"chase jarvis" Discussed on The Rich Roll Podcast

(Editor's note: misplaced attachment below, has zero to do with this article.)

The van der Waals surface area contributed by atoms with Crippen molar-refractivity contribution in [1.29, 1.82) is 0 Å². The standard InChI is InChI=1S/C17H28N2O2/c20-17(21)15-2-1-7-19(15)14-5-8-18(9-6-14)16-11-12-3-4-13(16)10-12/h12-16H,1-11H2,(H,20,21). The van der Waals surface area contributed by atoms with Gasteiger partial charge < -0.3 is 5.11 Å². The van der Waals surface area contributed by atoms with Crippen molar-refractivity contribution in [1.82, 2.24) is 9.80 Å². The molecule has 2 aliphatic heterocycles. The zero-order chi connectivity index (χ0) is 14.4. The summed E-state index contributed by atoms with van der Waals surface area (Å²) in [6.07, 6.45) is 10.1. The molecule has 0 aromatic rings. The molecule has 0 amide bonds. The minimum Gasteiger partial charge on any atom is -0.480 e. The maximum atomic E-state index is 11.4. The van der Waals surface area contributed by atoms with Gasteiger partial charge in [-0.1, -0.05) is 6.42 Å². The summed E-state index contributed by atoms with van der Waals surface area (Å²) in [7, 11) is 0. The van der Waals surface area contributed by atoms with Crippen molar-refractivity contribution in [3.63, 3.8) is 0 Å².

"Ahead of me was world class and they just happened to see me when they saw him and always this is the new younger kid coming up I I just told myself a whole set of stories was supposed to be there but you know what there was you were there and I think that is being played out in your your photography career you did not you didn't probably your skill set at the time and you just you made it until you made it and you were able to establish yourself in a manner that was unconventional a million readers blog I remember stumbling upon your blog around that time yeah and you were doing something no one else was doing which is basically taking people step by step through your process as a means I've educating a whole new crop of young aspiring photographers which really set the stage or prefaced what would come with creative lives sure and you know what I was terrified the whole time because I didn't do it right I didn't do it the establishment I didn't do it and it was only you're honest with all of that totally and that is to me the cool thing because wherever you are in your space right now whoever listening you're there you're supposed to be that that was your path and the cool thing is the world's of established paths and the paradigm on how we get there and that there is only one track that's largely being exploded I would say to your benefit and if you're looking at it from the perspective of this is to my demise that anyone can you're in the wrong head space so you're you're you're you're looking at the world through the Lens of zero sum game and that's at odds with the premise of this book which is that creativity is not only abundant it's infinite and to explore it just creates more of it which is an abundant perspective it's it's it's an abundant mindset yeah and you know you characterize it accurately I found myself maybe before I was supposed to be there at a place and I was like okay I got there and all the while I was battling the same head stuff that we all do but somewhere in there just enough it was like one click above like break bravery had one click above shane uh-huh and and it was just enough to keep going and I guess I'm living proof that that's all you need right so now when you go on to I mean there's just a billion instructional videos on every the most detail tiniest little aspects of not just tarver any any we're using geography is the baseline but it's anything but when I when I like watch a Peter MacKinnon video that example it's impossible for me and I love what he joining I think he's brilliant and very engaging but Peter MacKinnon doesn't exist without the example that Chase Jarvis set like you created the foundation for the Peter McKinnon's of the world to be able to do what they do all that is very very large and very it was the C. You know for sure because it was it was before Youtube even was I think that's true and even like conception leising that is still like Oh Jeez and I'm aware of it and it'd be like Oh that ball or even like in appearance in a proud way not totally Ebi also being sponsored as photographer that didn't exist I brought sponsorship from action sports where I was a photographer watching athletes get free gear and then start to be paid a living wage and I'm like wait a minute why can't I apply that here and I remember the first time I started like pushing on this with the camera manufacturers and they're like and I'm like I see you know famous photographer acts on the back of a magazine posing with a cannon camera and then can reach out or Nykanen reach out and say we see the work you're doing we loved it and I'm like okay cool like they are willing to do that and it's like what do I get oh you what do you mean when you get you get to pose with camera in the back of a on a thing and I'm like we're giving you expect totally and I'm like I got a million person army over my shoulder here I think I can actually make an impact on what it is you're doing and you know of course when the time you're ahead of the paradigm people started throwing rocks and without a need to unpack all that same as you mentioned about sharing what was in the black box or whatever was unconventional and it would become normalized over time to me in in a positive way like information wants to be free and now we take it for granted so it's really hard to uncork that look backwards the same is true for mobile photography like my industry through tons of rocks at me when I was saying this one megapixel camera was actually more interesting than my hundred thousand dollar digital Hasselblad right and that it was blasphemous completely blasphemous and then it was like well wait a minute let's end of like fighting over the same size pie let's make the bigger pie with you know billions of photographers rather than just any million of US toiling in the corner trying to protect small thing that's going to get out of the cage anyway let's and obviously again not popular but me that was just a a a a pattern that I continue to see unfolding today in different areas of culture like let's go there and let's blow this up so if we could reinvent it in whatever image we want let's try it yeah respect for the snapshot I can't remember exactly what you said but you put it really beautifully something along the lines of we can all appreciate the high art that is what is created with that Hasselblad and a lot of auctioned value but let's not overlook the beauty and the artistry and the authenticity that comes with the would've downgraded snapshot of everyday life taken by somebody who's not a professional that there is something truly valuable about that and to the extent that how the Internet is making that widely available that's something to be celebrated and respected as a legitimate art form rather than the other way around and again and what is it I hang on the basis coke is it makes me feel better being willing to be misunderstood for long periods of time is sometimes required to make your way in the world and you know with all of these things that we're talking about here in photography in particular we're using these again this is sort of a metaphor but the same is true for everybody in all their different areas as of life like you were misunderstood as a fill in the blank when you're in a band in high school and you had long hair what you really wanted was themselves in the story of the part being misunderstood starting to you know breaking something open even if it was just your relationship with your parents or or or whatever so yet the the whether it's sponsorship and photography or learning teaching creativity on the Internet or adding people to Val doing a gallery show where people actually value the snapshot that was a fun little I I did a show in in the ace hotel lobby invited ten thousand photographers from all the world to submit images and I hung a fresh show every day for thirty days using those images and really cool on I remember there's a woman who was the curator at the met at the time for Photography Mia Fireman was her name she's like oh I hear there's some really famous photographers hanging and is true. Some of the best photographers in the world had submitted images also true dogs had submitted images and five year old kids and submitted images and I hung them right next week but that's so beautifully subversive and and really is your version of the people that influenced you from Warhol the Basquiat these are people who you know you've talked about this we're very Meta in making art about art in the way that kind of banks is most famously doing right now making a statement curator from the met. Why don't you tell me yes and it it actually started on a nice got a scowl from it was actually is a little bit of a light bulb in it it actually created a friendship we we had lunch the next day station total right yeah and it just underscores the point of like doesn't not but but it begs the question of like who who gets to make the decision about what is art and what isn't yeah and if you tie it back to you know the themes that were exploring here in the book doesn't matter you got there you know just claim claim who you are where you are what you are and move forward right so you sell your first photo ninety four yeah I think you're working in a ski shop you've done your research after snapped an awesome photo for five hundred bucks in Paris he's and this fast forwarding all the way to commanding massive budgets and shooting with fortune one hundred companies Nike everybody basically Ed Bowl Apple Apple Yeah we want I wanNA talk about that too one of the things that that is kind of hallmark of how you established your career was too really value yourself right and I think we're in this disposable economy now where I don't think creativity is adequately let alone financially appreciated we think that well he took a picture I should be able to use it wherever I want however I want and we don't think of the inherent value of of what's entailed here and you're somebody who's always been very deliberate and making sure that US alice your own value and used your experiences voice bees to encourage other people to do the same and so the question I have about that is how do you square that you know get in with you know people who can advance your career and just be a team player like I think there's wisdom in both of.